The dazzling Temple of Concord was erected in 1814 in Green Park, London, to celebrate the end of wars with France and one hundred years of a Hanoverian monarchy. It was part of a scheme of temporary structures from which elaborate displays, pyrotechnics and mock battles were staged.
The mastermind behind the Temple was Lieutenant Colonel Sir William Congreve (1772–1828), a rocket designer and Comptroller of the Royal Laboratory at Woolwich. He had served many campaigns throughout the Napoleonic Wars (1803–15), and led a company known as the ‘rocket brigade’ at the Battle of Leipzig in 1813. Congreve designed the Temple with assistance from stage designers from the Theatre Royal and master engineers. The end result was a structure of such flamboyance and theatricality that the public were in awe upon its unveiling.
In this view thousands of spectators encircle the glittering temple, fully illuminated at midnight for the inaugural ceremony. It revolved so everybody could see its lavish decorations, which were rendered on semi-transparent fabric lit from behind with rows of oil lamps. Congreve had commissioned some of the nation’s best artists like Thomas Stothard to design and paint allegorical scenes on these ‘transparencies’, each tableau praising ‘the Triumph of England under the Regency’. Congreve had also designed a special type of firework, described by the magazine La Belle Assemblé as a rocket within which a ‘world of smaller rockets’ were contained so that as soon as it was discharged ‘it bursts and flings aloft into the air innumerable parcels of flames, brilliant as the brightest stars’. One can be seen shooting into the sky left of the Temple.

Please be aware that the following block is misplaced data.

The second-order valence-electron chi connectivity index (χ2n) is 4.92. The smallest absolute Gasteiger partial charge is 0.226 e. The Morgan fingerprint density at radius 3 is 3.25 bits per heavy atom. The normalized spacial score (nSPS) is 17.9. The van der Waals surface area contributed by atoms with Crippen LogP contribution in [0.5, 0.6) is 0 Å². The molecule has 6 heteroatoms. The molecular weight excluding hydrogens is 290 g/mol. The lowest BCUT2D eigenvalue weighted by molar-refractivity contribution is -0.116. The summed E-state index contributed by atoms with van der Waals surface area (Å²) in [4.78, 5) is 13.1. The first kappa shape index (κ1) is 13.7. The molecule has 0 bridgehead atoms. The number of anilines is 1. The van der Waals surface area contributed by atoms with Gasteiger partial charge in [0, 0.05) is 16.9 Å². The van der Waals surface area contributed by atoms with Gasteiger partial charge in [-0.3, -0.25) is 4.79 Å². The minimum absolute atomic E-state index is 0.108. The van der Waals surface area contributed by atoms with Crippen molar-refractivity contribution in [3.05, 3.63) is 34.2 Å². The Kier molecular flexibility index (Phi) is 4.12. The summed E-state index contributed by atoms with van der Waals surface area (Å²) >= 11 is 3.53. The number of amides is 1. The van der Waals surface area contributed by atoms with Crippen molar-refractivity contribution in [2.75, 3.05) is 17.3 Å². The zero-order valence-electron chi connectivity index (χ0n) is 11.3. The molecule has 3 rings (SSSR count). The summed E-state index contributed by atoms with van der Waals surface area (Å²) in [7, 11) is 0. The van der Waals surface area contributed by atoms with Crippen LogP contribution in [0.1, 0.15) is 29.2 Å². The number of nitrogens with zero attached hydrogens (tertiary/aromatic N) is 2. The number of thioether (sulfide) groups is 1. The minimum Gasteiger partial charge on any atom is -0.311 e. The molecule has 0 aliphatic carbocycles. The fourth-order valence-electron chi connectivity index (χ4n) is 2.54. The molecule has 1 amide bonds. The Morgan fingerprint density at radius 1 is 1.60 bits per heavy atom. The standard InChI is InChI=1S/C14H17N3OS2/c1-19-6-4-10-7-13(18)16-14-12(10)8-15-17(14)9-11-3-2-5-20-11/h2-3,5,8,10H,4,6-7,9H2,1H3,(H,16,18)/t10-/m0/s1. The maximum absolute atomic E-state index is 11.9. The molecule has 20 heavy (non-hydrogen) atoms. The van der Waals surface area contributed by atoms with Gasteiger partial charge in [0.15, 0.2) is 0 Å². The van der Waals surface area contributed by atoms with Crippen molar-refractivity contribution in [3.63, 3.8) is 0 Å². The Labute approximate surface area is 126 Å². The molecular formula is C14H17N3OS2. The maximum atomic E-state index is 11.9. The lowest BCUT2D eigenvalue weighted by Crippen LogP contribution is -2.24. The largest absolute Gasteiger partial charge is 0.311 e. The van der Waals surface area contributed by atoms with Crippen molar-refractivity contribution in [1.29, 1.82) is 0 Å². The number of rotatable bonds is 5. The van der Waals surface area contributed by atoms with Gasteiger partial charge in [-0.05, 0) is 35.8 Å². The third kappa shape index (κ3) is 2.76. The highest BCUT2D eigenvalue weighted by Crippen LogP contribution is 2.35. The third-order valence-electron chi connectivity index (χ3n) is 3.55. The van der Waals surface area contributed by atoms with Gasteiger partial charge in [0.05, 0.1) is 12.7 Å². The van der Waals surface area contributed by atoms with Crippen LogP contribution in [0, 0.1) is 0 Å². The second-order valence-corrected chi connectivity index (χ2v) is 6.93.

Though this pageantry was indeed impressive, the Temple was not built to last. After the celebrations had come to an end it was, according to The Gentleman’s Magazine, ‘offered for sale by private contract’ and ‘fell ingloriously under the hammer, in ninety-nine lots’ for only a fraction of the price it cost to make in the first place.
- Full title:
- THE REVOLVING TEMPLE OF CONCORD ILLUMINATED : As Erected in the Park in celebration of the glorious Peace of 1814. / J.H. Clark Del. ; M. Dubourg Sculpt.
- 1814, London
- Hand coloured etching
- Usage terms
- Public Domain
- Held by
- British Library
- Maps K.Top.26.7.ff.
- Article by:
- Matthew Sangster
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